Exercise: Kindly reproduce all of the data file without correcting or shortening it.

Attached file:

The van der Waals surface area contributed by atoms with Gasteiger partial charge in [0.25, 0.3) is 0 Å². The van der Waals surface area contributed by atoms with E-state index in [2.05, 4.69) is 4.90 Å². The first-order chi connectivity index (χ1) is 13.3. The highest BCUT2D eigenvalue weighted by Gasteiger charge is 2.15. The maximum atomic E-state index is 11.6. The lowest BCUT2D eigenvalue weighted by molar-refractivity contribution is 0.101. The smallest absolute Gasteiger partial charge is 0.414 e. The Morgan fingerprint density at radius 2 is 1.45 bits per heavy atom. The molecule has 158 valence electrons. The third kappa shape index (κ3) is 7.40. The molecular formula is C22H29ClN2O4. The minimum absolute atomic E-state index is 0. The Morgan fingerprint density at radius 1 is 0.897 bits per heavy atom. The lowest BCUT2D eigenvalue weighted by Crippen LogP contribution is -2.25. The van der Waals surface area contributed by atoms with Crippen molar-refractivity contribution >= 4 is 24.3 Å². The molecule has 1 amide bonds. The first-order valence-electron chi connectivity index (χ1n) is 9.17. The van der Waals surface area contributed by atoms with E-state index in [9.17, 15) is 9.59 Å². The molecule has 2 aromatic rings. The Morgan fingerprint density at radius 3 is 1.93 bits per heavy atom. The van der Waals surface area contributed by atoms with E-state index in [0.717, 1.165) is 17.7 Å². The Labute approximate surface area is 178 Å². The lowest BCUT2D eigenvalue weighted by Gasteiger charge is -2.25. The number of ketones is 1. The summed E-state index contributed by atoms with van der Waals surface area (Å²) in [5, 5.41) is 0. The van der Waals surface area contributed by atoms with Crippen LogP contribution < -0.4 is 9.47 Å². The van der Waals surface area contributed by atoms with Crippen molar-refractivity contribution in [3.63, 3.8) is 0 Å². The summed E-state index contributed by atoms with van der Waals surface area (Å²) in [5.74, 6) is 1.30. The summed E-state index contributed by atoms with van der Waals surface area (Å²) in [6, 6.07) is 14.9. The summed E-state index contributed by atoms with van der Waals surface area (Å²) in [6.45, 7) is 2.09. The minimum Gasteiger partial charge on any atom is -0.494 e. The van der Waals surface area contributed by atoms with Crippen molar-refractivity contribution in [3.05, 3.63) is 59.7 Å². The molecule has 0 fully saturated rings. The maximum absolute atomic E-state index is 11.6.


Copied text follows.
The van der Waals surface area contributed by atoms with Gasteiger partial charge in [0.25, 0.3) is 0 Å². The van der Waals surface area contributed by atoms with E-state index in [2.05, 4.69) is 4.90 Å². The first-order chi connectivity index (χ1) is 13.3. The highest BCUT2D eigenvalue weighted by Gasteiger charge is 2.15. The maximum atomic E-state index is 11.6. The lowest BCUT2D eigenvalue weighted by molar-refractivity contribution is 0.101. The smallest absolute Gasteiger partial charge is 0.414 e. The Morgan fingerprint density at radius 2 is 1.45 bits per heavy atom. The molecule has 158 valence electrons. The third kappa shape index (κ3) is 7.40. The molecular formula is C22H29ClN2O4. The minimum absolute atomic E-state index is 0. The Morgan fingerprint density at radius 1 is 0.897 bits per heavy atom. The lowest BCUT2D eigenvalue weighted by Crippen LogP contribution is -2.25. The van der Waals surface area contributed by atoms with Crippen molar-refractivity contribution >= 4 is 24.3 Å². The molecule has 1 amide bonds. The first-order valence-electron chi connectivity index (χ1n) is 9.17. The van der Waals surface area contributed by atoms with E-state index in [9.17, 15) is 9.59 Å². The molecule has 2 aromatic rings. The Morgan fingerprint density at radius 3 is 1.93 bits per heavy atom. The van der Waals surface area contributed by atoms with E-state index in [0.717, 1.165) is 17.7 Å². The Labute approximate surface area is 178 Å². The lowest BCUT2D eigenvalue weighted by Gasteiger charge is -2.25. The number of ketones is 1. The summed E-state index contributed by atoms with van der Waals surface area (Å²) in [5, 5.41) is 0. The van der Waals surface area contributed by atoms with Crippen LogP contribution < -0.4 is 9.47 Å². The van der Waals surface area contributed by atoms with Crippen molar-refractivity contribution in [3.63, 3.8) is 0 Å². The summed E-state index contributed by atoms with van der Waals surface area (Å²) in [5.74, 6) is 1.30. The summed E-state index contributed by atoms with van der Waals surface area (Å²) in [6, 6.07) is 14.9. The summed E-state index contributed by atoms with van der Waals surface area (Å²) in [6.45, 7) is 2.09. The minimum Gasteiger partial charge on any atom is -0.494 e. The van der Waals surface area contributed by atoms with Crippen molar-refractivity contribution in [3.05, 3.63) is 59.7 Å². The molecule has 0 fully saturated rings. The maximum absolute atomic E-state index is 11.6.